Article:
Rep. Ami Bera Introduces TechCorps Bill to Reduce Student Debt and Energize Federal Technology Workforce
Washington, DC -- Today, Rep. Ami Bera (D CA-7) introduced TechCorps, a bill that would incentivize the best and brightest Science Technology Engineering and Math (STEM) graduates to enter the federal workforce through a debt forgiveness program.
Bera’s bill addresses both the federal government’s acute challenges to recruit enough talented cyber professionals to fill crucial roles, and the debt that students face when they graduate, by creating a new national service program.
Tech Corps would forgive federal student debt for STEM graduates who go to work for the federal government in cyber and information technology positions for at least two years and offer loan forgiveness for up to four years.
“We have critical national security needs that are going unmet because the government struggles to attract and retain necessary talent,” said Rep. Bera. “This bill will make it possible to hire the best and the brightest to keep our country safe. Providing student debt relief in return for service in crucial cybersecurity and technology jobs makes it possible for the next generation to serve their country.”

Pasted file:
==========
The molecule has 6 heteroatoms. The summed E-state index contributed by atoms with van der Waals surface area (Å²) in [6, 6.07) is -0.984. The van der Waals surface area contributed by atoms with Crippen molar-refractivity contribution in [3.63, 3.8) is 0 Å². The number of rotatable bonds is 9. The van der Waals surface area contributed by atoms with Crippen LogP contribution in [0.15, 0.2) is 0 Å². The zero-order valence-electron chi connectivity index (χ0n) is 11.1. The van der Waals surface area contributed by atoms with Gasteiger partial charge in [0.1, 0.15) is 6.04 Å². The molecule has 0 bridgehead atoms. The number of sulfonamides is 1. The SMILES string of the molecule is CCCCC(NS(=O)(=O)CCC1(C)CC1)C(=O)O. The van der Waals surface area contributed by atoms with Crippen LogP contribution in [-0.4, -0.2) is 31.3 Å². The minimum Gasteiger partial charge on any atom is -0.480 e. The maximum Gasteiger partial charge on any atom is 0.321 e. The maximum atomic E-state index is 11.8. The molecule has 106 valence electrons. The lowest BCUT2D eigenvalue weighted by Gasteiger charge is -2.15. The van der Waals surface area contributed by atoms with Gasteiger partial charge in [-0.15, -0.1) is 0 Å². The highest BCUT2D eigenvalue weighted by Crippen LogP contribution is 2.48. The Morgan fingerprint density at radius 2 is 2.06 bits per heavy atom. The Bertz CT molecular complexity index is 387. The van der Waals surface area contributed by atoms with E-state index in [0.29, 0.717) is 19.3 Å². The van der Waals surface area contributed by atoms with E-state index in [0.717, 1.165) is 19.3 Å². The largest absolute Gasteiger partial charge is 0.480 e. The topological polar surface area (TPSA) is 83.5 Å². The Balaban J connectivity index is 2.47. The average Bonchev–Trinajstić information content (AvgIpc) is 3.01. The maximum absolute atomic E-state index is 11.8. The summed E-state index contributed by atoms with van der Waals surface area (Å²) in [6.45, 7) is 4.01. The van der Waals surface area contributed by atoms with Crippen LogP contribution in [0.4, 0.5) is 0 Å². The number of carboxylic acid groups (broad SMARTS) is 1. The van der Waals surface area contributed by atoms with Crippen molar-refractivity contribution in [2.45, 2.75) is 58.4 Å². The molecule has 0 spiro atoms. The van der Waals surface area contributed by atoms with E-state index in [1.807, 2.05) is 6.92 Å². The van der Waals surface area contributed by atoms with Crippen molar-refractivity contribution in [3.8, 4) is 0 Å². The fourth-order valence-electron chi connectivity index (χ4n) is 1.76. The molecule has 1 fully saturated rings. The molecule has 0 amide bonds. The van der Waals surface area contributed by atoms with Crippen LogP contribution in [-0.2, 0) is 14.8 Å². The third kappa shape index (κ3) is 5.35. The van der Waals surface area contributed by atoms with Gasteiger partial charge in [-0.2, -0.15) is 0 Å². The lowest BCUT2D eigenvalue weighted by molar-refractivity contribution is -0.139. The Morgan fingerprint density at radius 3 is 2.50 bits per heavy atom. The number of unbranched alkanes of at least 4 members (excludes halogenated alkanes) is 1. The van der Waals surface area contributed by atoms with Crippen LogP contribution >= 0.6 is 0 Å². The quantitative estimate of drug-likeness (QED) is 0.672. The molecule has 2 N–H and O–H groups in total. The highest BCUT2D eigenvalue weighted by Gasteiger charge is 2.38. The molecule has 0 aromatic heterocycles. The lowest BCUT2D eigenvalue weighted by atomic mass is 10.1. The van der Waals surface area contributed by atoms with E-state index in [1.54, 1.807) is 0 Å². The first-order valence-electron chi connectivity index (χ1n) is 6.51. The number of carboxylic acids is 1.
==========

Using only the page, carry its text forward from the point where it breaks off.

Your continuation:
The government’s difficulty competing with high-paying tech companies not only leaves our nation at risk to a cyber threat, but means that outdated and inefficient technology could impede access to online services.
How Tech Corps works
- The bill would create a new national service program within the Corporation for National and Community Service, called TechCorps
- Qualified TechCorps positions would be any cybersecurity or IT job vacancy across the federal government
- If a TechCorps member serves for two years, they would be eligible to receive forgiveness on 50 percent of their current loan obligation. If they serve an additional one or two years in their job, they would be eligible for forgiveness of an additional 25% for an additional year of service, to a maximum of $31,000
Cyber and Technology Workforce
- According to the US Chief Information Officer, in late 2015, the government needed to fill at least 10,000 additional IT and cybersecurity positions
- More than 527,000 open computing jobs nationwide saw fewer than 43,000 computer science graduates enter the work force
Rep. Bera has served on the House Science, Space, and Technology Committee since the 113th Congress, in 2013, and currently serves as the Ranking Member for the Subcommittee on Space.